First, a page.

After the overwrought excess of Baz Luhrmann's redefinition of the movie musical (Moulin Rouge), the mere freneticism of Miramax's adaptation of Chicago comes as a breath of fresh air. Chicago may try a bit too hard with its quick cutting, swooping camera, and restless rhythm, but I'm not looking this Christmas gift horse in the mouth.
Chicago marks a big-screen breakthrough for celebrated purveyors of small-screen musicals and biopics. Executive producers Craig Zadan and Neil Meron squeeze in among the Weinsteins, bringing Rob Marshall, the first-time film director whose first and only TV directing gig was Zadan and Meron's popular Annie telefilm. Marshall has the advantage of being a career choreographer and fills that role again here (albeit in the shadow of original choreographer Bob Fosse). Zadan, Meron, Marshall, and company bring to the table a baldly confident, visually dynamic take on a popular musical, which is respectful without being reverent.
Catherine Zeta-Jones is sassy (check) and brassy (check) as showgirl-killer Velma Kelly, and a lean and mean (check, check) Renee Zellweger plays Roxie Hart, the mouse who roared her way to a similar criminal fame. The archetypal title character--circa the twenties--lends seedy urbanity to the proceedings, largely embodied by Richard Gere's singin'-dancin' lawyer Billy Flynn. By this late date, any substance in Chicago has long since lost the race to style, but the Kander-Ebb songs still pack pizazz.
From the beginning, Marshall breaks the period mood with sleek, modernistic stage choreography (seemingly, a definitive screen version would more slavishly adhere to the Fosse style--"All That Jazz," while juiced-up, lacks a certain control of "stage picture"). The result of the modern touches is a sort-of 20s for Dummies cartoon, but an entertaining one.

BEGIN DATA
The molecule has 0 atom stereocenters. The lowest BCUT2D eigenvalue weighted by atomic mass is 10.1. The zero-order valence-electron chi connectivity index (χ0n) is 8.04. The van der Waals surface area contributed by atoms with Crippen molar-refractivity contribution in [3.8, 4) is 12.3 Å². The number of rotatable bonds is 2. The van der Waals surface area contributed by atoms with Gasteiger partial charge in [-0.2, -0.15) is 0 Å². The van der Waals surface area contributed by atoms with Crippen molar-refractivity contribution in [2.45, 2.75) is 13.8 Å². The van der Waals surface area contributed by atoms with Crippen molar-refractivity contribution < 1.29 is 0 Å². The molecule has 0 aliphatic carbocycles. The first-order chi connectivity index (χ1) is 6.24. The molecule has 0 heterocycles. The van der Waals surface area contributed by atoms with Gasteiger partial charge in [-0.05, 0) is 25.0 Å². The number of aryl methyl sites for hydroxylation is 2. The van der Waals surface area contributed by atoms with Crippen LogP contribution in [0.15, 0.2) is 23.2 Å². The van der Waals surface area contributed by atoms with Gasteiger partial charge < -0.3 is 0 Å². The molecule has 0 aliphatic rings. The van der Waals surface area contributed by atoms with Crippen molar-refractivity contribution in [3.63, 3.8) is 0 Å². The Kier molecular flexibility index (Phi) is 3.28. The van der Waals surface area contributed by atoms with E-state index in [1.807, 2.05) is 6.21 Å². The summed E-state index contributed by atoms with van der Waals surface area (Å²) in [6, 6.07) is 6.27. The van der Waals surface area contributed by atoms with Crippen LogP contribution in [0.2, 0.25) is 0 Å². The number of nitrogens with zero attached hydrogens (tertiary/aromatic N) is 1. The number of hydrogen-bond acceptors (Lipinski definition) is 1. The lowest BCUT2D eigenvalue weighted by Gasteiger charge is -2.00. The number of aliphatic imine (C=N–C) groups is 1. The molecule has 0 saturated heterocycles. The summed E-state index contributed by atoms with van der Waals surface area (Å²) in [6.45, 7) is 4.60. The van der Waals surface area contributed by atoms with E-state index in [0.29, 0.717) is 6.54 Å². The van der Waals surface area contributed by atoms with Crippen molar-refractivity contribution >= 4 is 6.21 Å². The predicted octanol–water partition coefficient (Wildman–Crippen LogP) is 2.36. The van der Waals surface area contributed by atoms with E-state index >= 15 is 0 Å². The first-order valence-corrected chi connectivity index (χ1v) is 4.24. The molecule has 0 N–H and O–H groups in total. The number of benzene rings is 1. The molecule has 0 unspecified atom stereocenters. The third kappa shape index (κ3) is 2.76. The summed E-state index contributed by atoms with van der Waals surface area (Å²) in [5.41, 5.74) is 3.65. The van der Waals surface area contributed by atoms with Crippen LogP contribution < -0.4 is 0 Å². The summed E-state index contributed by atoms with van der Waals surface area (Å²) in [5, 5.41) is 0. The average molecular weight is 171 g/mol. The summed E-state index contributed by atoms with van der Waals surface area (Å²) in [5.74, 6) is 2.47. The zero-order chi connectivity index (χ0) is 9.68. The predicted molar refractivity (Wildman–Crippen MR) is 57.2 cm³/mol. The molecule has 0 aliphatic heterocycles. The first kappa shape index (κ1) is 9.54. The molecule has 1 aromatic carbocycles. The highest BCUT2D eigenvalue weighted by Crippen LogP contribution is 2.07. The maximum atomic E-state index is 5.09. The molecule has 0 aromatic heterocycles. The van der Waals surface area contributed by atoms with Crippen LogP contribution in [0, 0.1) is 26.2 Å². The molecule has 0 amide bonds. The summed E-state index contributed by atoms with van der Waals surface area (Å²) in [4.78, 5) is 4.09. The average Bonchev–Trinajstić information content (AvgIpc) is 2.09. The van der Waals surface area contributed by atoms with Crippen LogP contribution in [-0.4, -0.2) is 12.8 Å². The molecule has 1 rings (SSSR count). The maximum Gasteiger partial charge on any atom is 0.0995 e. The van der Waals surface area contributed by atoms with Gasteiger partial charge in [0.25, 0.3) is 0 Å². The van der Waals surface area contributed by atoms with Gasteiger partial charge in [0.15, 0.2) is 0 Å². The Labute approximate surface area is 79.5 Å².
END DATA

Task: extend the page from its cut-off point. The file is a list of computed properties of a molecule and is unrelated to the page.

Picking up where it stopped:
Creatively blending the theatre and stage disciplines, Marshall makes clever use of split screen to approximate split-stage spotlighting, but overuses the conceit of intercutting. Marshall successfully juxtaposes sad-sack husband John C. Reilly's "Mr. Cellophane" with Reilly's see-through meeting with Gere, but intercutting "All That Jazz" with a pumping sex scene (while not inappropriate) blunts the performance of the number to make a rather obvious point. Such conflation contrasts to the film's occasional redundancy, when Bill Condon's script plays out a point in scene and song, successively.
The cast fuels this performer's showcase, and Marshall gets mesmerizing results from a cast mostly unknown as singer-dancers. Gere comically thins his voice into a tinny, phonographic tenor, which passes, but by the time he becomes a bit more full-throated, first impressions have taken root. Reilly (evoking a young Karl Malden) proves he can get away with anything, even a warbled softshoe routine, and Queen Latifah makes a strong, showstopping case for herself as the next Nell Carter. An underused Taye Diggs lends charismatic menace to the ephemeral part of the bandleader.
The show and the musical, though, belong to the double-team of Kelly and Hart. Zeta-Jones is a force of nature, gleefully proving she's had this in her all along, while Zellweger manages to recycle herself yet again, like her character (at one point, Marshall convincingly dolls her up as a proto-Marilyn Monroe). In a nice tip of the hat, original Broadway star Chita Rivera also appears, looking like an apparition of Marlene Dietrich.
Chicago isn't the second coming of anything, but it is an emininently watchable song-and-dance extravaganza, so all but Broadway nitpickers should be able to enjoy (on a cheap ticket, no less) a musical in a movie theatre once more.